Cardinal O’Brien revisited

You will remember our friend, Cardinal Keith O’Brien. He hit the news earlier this year for his comments on gay marriage, which were strongly condemned by gay rights activists and others on Twitter. Well, he’s back, with a different message this time:

Scotland’s most senior Roman Catholic, Cardinal Keith O’Brien, has accused the prime minister of acting immorally by favouring the rich ahead of ordinary citizens affected by the recession.

The cardinal also denounced David Cameron’s opposition to a “Robin Hood tax” on financial institutions.

And he urged Mr Cameron not just to help “your very rich colleagues”.

These views have received a rather less hostile response than his previous comments. But this leaves me glum. You will know that I believe that we should listen carefully to what people say, so that we can understand their true meaning.¬†And he’s entitled to his views. But I really can’t understand why the Twitterati expect us to listen to and respect the views of someone who only a month ago they were describing as an “idiot”.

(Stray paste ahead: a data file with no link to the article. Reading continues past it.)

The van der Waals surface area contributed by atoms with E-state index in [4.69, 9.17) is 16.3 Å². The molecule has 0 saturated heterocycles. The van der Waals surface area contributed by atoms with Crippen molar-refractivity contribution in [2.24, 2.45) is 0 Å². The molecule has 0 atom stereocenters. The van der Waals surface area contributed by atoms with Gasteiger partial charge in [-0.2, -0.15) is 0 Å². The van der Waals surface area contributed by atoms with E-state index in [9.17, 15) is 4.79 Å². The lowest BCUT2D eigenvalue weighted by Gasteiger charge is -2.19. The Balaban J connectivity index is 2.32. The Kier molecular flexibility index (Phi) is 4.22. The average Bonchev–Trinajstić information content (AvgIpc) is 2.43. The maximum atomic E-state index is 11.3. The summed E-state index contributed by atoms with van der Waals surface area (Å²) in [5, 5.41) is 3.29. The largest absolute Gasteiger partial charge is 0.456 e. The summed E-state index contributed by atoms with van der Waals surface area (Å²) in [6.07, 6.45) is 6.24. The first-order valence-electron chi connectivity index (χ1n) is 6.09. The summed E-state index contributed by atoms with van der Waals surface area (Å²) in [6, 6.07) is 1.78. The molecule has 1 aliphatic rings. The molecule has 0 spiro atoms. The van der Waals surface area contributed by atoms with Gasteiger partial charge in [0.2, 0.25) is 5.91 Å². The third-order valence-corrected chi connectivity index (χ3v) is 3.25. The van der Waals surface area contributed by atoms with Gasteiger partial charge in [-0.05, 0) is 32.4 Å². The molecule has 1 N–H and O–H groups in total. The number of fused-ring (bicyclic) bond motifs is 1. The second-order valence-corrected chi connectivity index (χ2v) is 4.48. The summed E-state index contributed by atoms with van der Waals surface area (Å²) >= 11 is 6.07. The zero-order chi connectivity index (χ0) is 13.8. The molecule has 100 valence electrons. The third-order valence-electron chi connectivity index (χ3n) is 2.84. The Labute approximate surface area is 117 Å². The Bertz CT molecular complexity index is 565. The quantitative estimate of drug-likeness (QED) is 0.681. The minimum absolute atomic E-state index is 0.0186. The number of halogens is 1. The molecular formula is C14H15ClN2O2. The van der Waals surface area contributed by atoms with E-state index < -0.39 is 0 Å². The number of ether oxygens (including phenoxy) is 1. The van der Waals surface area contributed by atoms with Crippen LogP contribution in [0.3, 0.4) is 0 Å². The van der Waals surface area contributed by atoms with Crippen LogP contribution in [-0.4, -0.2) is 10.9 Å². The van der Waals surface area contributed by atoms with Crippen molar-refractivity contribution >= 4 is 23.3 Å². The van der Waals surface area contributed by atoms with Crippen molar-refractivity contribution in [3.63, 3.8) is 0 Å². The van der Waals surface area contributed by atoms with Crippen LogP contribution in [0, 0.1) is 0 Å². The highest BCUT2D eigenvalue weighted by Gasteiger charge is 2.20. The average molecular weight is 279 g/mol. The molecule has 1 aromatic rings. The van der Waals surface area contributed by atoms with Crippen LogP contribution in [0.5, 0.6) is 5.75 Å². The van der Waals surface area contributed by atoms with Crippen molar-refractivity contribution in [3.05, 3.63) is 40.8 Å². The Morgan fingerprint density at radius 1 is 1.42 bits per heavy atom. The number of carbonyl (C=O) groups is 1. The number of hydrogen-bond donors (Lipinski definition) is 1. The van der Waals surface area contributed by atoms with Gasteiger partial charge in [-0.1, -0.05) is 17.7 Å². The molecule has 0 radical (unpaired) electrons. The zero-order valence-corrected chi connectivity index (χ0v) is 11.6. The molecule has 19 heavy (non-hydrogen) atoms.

There are two further problems:

  1. To the extent that we should ever be expected to listen to those in authority just because they are in authority, that can only extend to those subjects that they are authoritative about. I would suggest that Cardinal O’Brien, ex ante, should be considered authoritative about marriage, which has been important to the church for many centuries, but not about the economic impact of a financial transactions tax. That’s not to say he doesn’t have a contribution to make, but it does mean that we should take account off the fact that the Cardinal, on the subject of taxation, is playing away.
  2. One must wonder whether this is part of a revenge attack on the government, to punish them for their views on gay marriage. Perhaps Cardinal O’Brien wishes to apply pressure on the government in the hope that this might lead to concessions on the gay marriage issue. If that is the case, and it’s certainly plausible, then it would be pretty daft for those who criticised Cardinal O’Brien so heavily over gay marriage to support him now.